To protect their stories, Native Nations developed protocols that researchers--and that means writers, too--are expected to use.
Dr. Peter Nabokov, a professor and author of several works of nonfiction about Native peoples, chose to violate those protocols with the publication of his newest book. In an interview published by the National Geographic on September 23rd, 2015, he was asked about the project:
I thought this publication of the Origin Myth deserved a second, more dignified shot. So I didn’t allow any pictures of the sacred altars or kachina masks to be republished, just the text. I feel this story deserves inclusion alongside the Bible, the Koran, and all the other great texts of world literature.
See that? He knows there are concerns but he laughed that Acoma didn't know he was publishing the book. He tells us he wanted to be "more dignified." What he chose not to include in his book suggests that he is more dignified in his treatment. That he wants the story to be alongside other texts of world literature suggests that he is aware and sensitive to the place of Native story in a global context.
Sounds good, but is it? The short answer is no.
Here's an excerpt from a statement Acoma's Governor, Fred S. Vallo Sr., published in the Santa Fe New Mexican on September 23, 2015 (the same day as the interview at National Geographic). I am using bold text to draw your attention to protocol and Nabokov's disregard of those protocols:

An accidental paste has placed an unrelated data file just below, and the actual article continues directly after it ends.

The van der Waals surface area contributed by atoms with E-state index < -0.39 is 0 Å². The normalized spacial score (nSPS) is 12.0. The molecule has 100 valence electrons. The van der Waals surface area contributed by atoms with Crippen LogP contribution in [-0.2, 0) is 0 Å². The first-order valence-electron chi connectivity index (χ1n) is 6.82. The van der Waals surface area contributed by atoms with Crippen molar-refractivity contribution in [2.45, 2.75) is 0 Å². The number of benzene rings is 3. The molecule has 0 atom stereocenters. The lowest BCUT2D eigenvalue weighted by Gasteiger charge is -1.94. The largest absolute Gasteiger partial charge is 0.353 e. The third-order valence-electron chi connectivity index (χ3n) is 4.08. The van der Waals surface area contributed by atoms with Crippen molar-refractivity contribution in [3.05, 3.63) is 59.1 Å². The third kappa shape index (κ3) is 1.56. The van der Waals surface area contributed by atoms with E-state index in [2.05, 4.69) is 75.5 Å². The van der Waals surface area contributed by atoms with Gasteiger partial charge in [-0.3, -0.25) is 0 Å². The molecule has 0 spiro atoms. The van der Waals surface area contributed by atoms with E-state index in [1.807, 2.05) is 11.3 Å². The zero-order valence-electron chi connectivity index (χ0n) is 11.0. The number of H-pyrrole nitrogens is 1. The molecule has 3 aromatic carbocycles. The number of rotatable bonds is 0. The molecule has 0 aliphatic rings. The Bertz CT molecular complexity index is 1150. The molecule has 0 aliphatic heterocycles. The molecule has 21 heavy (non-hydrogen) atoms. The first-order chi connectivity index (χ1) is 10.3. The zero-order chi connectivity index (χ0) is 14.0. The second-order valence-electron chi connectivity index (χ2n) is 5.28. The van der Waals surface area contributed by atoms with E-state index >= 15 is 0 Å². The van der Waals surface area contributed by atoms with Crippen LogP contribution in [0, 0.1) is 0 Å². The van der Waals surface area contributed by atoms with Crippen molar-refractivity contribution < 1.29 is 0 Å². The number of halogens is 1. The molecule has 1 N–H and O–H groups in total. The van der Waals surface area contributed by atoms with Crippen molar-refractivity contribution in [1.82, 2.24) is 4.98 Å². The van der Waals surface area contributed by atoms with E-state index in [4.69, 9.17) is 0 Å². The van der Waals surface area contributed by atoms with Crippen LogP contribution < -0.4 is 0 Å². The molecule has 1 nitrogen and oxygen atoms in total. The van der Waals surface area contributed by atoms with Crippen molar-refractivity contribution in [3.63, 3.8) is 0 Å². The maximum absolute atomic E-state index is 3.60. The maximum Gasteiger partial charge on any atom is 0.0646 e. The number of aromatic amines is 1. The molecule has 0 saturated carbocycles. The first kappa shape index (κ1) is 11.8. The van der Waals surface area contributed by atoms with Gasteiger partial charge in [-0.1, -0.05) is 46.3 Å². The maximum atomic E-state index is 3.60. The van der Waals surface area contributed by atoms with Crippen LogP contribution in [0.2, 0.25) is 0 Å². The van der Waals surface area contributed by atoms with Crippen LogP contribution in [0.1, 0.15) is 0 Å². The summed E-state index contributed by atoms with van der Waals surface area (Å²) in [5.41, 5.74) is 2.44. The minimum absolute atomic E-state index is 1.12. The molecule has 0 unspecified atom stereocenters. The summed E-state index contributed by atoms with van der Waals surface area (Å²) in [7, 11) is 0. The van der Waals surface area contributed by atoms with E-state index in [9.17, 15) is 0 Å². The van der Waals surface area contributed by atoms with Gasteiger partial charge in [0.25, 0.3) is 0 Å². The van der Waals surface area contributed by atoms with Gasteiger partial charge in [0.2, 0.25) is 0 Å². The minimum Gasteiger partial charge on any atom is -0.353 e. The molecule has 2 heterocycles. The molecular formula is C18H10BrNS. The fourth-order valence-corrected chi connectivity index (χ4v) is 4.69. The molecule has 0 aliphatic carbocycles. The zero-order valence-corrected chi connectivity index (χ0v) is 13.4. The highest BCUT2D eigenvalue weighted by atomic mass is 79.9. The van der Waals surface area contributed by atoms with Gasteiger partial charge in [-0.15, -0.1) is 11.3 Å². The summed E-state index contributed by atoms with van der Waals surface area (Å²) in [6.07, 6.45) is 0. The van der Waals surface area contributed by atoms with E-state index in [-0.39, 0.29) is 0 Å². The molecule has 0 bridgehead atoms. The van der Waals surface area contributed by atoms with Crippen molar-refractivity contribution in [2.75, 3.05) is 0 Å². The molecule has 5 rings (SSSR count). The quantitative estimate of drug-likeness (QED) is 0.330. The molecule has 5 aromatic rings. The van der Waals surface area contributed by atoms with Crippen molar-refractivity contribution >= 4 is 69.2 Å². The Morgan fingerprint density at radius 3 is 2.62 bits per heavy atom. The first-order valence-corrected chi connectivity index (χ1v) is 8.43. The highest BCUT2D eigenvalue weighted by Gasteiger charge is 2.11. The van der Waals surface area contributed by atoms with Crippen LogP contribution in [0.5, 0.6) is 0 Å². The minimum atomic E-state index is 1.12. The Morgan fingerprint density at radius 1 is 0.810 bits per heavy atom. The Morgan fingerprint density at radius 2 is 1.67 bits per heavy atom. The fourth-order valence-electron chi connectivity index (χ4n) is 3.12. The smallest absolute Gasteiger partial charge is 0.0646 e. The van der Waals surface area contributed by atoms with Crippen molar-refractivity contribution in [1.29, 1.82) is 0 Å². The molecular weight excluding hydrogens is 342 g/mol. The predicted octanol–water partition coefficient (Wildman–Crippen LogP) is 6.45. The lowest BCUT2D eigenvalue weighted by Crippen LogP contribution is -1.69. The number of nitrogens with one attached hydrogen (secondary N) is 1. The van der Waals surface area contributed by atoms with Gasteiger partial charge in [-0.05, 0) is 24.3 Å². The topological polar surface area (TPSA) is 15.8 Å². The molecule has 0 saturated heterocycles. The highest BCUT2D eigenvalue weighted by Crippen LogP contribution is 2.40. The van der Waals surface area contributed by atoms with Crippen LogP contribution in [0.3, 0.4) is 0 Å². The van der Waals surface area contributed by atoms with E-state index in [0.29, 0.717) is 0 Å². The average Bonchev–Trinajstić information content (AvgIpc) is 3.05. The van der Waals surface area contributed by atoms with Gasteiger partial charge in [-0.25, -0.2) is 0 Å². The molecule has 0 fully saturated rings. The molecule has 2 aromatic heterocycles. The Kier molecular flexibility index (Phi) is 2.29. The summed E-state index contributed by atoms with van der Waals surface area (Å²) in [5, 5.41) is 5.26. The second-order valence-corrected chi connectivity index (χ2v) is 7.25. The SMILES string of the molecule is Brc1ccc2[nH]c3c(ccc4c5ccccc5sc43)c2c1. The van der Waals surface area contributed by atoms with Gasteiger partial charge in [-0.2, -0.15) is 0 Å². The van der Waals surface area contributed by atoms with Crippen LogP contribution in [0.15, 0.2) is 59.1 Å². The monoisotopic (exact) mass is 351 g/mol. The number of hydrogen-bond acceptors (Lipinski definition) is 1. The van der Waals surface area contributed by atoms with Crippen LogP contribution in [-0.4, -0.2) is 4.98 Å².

Nabokov agreed to submit the manuscript to the pueblo for review and to appear before the Acoma Tribal Council to discuss possible publication of the book. Virtually every other modern scholar and professional working with the Pueblo of Acoma has sought this permission when seeking to disclose sensitive cultural information. Contrary to popular misconceptions, Acoma has approved of disclosure in the past. Some examples of published work with permission of the Pueblo of Acoma include publications by Dr. Ward Allan Minge, Dr. Alfred Dittert, Dr. Florence Hawley Ellis, Dr. Kurt Anschuetz and others.
While a manuscript of The Origin Myth of Acoma Pueblo was submitted to Acoma Pueblo at the pueblo’s insistence upon discovering Nabokov’s planned publication, and was being reviewed by traditional leaders, Nabokov did not follow through on any of his other promises prior to publication. Nabokov holds himself out as a scholar and “friend” of Indian tribes. His actions suggest otherwise, as he does not exhibit basic respect for tribal beliefs and practices.
Are you planning to use a Native story in a work of fiction or non-fiction? Find out if it is ok to use it. Do not assume--as the author of a recent children's book did--that those protocols only apply to academic researchers. They apply to anyone. Don't assume a visit to a tribe's museum and a chat with a docent counts as authorization. It doesn't. Don't assume your friendships with people of that tribe are sufficient. They aren't. Do it right. Respect the wishes of the tribal nation from whom the story originates. Not doing so could mean you'll be written up in the news, exposed as someone with no basic respect for tribal peoples and on AICL, too.
Update, 7:30 AM, September 25, 2015
Read Governor Vallo's full statement in The New Mexican
Read the Public Statement issued by the Pueblo of Acoma